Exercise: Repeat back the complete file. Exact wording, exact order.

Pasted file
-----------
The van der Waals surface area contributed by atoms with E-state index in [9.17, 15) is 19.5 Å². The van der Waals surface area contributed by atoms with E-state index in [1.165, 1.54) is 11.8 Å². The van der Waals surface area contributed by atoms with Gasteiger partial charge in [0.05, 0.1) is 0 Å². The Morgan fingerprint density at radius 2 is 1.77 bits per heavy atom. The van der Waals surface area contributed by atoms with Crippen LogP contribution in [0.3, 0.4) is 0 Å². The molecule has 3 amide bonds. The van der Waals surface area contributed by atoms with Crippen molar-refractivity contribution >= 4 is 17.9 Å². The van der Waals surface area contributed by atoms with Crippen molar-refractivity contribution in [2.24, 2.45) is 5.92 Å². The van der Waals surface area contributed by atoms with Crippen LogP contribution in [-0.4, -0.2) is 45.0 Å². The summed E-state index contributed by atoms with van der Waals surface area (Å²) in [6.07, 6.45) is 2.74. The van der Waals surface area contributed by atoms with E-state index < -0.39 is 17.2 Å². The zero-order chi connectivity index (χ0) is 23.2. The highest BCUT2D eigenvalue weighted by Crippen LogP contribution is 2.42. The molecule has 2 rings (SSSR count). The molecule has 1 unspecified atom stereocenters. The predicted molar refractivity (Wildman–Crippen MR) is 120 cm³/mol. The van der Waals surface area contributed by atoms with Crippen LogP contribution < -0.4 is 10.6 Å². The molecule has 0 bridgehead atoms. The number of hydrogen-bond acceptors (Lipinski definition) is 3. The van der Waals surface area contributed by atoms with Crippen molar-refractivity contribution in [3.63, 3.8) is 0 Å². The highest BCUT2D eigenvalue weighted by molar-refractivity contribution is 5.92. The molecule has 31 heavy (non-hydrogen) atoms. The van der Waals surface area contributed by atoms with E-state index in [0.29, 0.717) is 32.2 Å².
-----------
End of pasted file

The van der Waals surface area contributed by atoms with E-state index in [9.17, 15) is 19.5 Å². The van der Waals surface area contributed by atoms with E-state index in [1.165, 1.54) is 11.8 Å². The van der Waals surface area contributed by atoms with Gasteiger partial charge in [0.05, 0.1) is 0 Å². The Morgan fingerprint density at radius 2 is 1.77 bits per heavy atom. The van der Waals surface area contributed by atoms with Crippen LogP contribution in [0.3, 0.4) is 0 Å². The molecule has 3 amide bonds. The van der Waals surface area contributed by atoms with Crippen molar-refractivity contribution >= 4 is 17.9 Å². The van der Waals surface area contributed by atoms with Crippen molar-refractivity contribution in [2.24, 2.45) is 5.92 Å². The van der Waals surface area contributed by atoms with Crippen LogP contribution in [-0.4, -0.2) is 45.0 Å². The summed E-state index contributed by atoms with van der Waals surface area (Å²) in [6.07, 6.45) is 2.74. The van der Waals surface area contributed by atoms with E-state index < -0.39 is 17.2 Å². The zero-order chi connectivity index (χ0) is 23.2. The highest BCUT2D eigenvalue weighted by Crippen LogP contribution is 2.42. The molecule has 2 rings (SSSR count). The molecule has 1 unspecified atom stereocenters. The predicted molar refractivity (Wildman–Crippen MR) is 120 cm³/mol. The van der Waals surface area contributed by atoms with Crippen LogP contribution < -0.4 is 10.6 Å². The molecule has 0 bridgehead atoms. The number of hydrogen-bond acceptors (Lipinski definition) is 3. The van der Waals surface area contributed by atoms with Crippen molar-refractivity contribution in [3.63, 3.8) is 0 Å². The highest BCUT2D eigenvalue weighted by molar-refractivity contribution is 5.92. The molecule has 31 heavy (non-hydrogen) atoms. The van der Waals surface area contributed by atoms with E-state index in [0.29, 0.717) is 32.2 Å².